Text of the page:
While we know of many chemicals present in the vapor (most notably present and poisonous is cadmium), they seem to be in greatly reduced quantity when measured against tobacco smoke.

We know the lethal short term effects in higher doses, but we don’t know long term effects at lower dosages. And that is only one chemical known to be in most vape “juice”.

So back to common sense…

Why would a sane and rational person ingest any chemicals that are foreign to the natural workings of the human body, regardless of the amount?

Conclusions

You have not “stopped smoking” until you kick the nicotine that causes you to crave another dose of Dopamine. This is why Vaping and NRT therapies have such poor success rates.

Changing seats on the Titanic won’t help if the goal is to truly quit smoking without crutches or substitutions.

Vapes are not health and wellness products.

Not knowing the dangers with certainty does not lower the risk of the danger itself. Look at the tobacco industry prior to the 1964 Surgeon General Warning.

Be safe… Don’t Vape.

 

 

 

 

4 Replies to “Vaping Facts and Myths”

  1. So many are taking up the vaping option nowadays, for good or bad.

    It is not legal in all countries, but with the social smoking trends out there, it definitely is an alternative that appeals to those looking for a healthier option.

    It will definitely be a trial and error thing for the immediate future until more concrete testing results can be put forward.

    1. Hi Shane,

      Yes, many are falling into the trap of believing that harm reduction equates to safety.. Maybe we can help to change that by getting the word out in any way we can…

      Thanks for stopping by…

  2. Hello John, 

    Thanks for your insights on vaping and on smoking in general.  

    I have never been a smoker, but my father started smoking in his late teens and continued up until his mid-forties.  He was a two-pack a day plus smoker.  Growing up, there were very few restrictions regarding when and where one could smoke; so we had to put up with his smoking at home, in the car, at restaurants, etc.  It basically took an ultimatum by his doctor, either quit or lose years with your family, to get him to stop.  But stop he did at around 45 or so; and he lived cigarette-free for over 25-years.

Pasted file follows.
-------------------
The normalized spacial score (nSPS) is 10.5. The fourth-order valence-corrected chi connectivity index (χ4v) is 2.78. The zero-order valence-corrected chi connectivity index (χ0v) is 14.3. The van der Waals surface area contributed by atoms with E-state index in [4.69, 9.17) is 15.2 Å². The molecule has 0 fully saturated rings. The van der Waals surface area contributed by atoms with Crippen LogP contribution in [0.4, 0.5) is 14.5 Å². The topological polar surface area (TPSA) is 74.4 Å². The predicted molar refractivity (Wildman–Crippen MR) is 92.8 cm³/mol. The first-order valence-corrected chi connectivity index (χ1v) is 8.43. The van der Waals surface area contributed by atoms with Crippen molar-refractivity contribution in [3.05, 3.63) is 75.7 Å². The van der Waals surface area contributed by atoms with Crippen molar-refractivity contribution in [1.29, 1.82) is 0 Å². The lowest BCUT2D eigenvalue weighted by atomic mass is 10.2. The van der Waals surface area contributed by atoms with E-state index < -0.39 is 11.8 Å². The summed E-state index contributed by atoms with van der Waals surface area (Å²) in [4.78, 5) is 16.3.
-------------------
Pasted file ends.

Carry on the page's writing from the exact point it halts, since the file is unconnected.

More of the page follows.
The one thing that I am thankful for however is that his habit, and the negative effects that it had on my siblings and I growing-up, caused all three of us to shun away from smoking.  None of us has ever taken it up.  

    I am not familiar with vaping other than I see it quite a bit.  From a pedestrian standpoint, I find it better than being forced to inhale the second-hand smoke from regular cigarettes.  However, as you mention, vaping cannot be good for you.  I’m of the option that just switching from regular cigarettes to vaping, and staying content with vaping, is not the best solution.  Vaping as a middle stage, in going from regular cigarettes to quitting cigarettes entirely, is a better answer.  

    Thank you for your insights and keep preaching the good word.  

    1. Hi Whunni, 

      Vaping as a middle stage, in going from regular cigarettes to quitting cigarettes entirely,looks like a good choice when we first look at it, but that rarely works in practice.  One common reason is usually that the Smoker is both vaping and smoking at the same time. 

      Reason #2 (usually the main reason) is that once the Smoker gets off the tobacco and onto the vape, the same destructive thinking that kept the smoker trapped on tobacco now gets the same justified thinking established about vaping…. The excuses for vaping are identical to the excuses for continuing to smoke. (Using nicotine to kick nicotine will not work)…. 

      At that point, only a change in thinking through abstinence psychotherapy will help, although the excuses will probably win out at that point due to not having correctly approached the problem the first time.

      Thanks for the insightful review !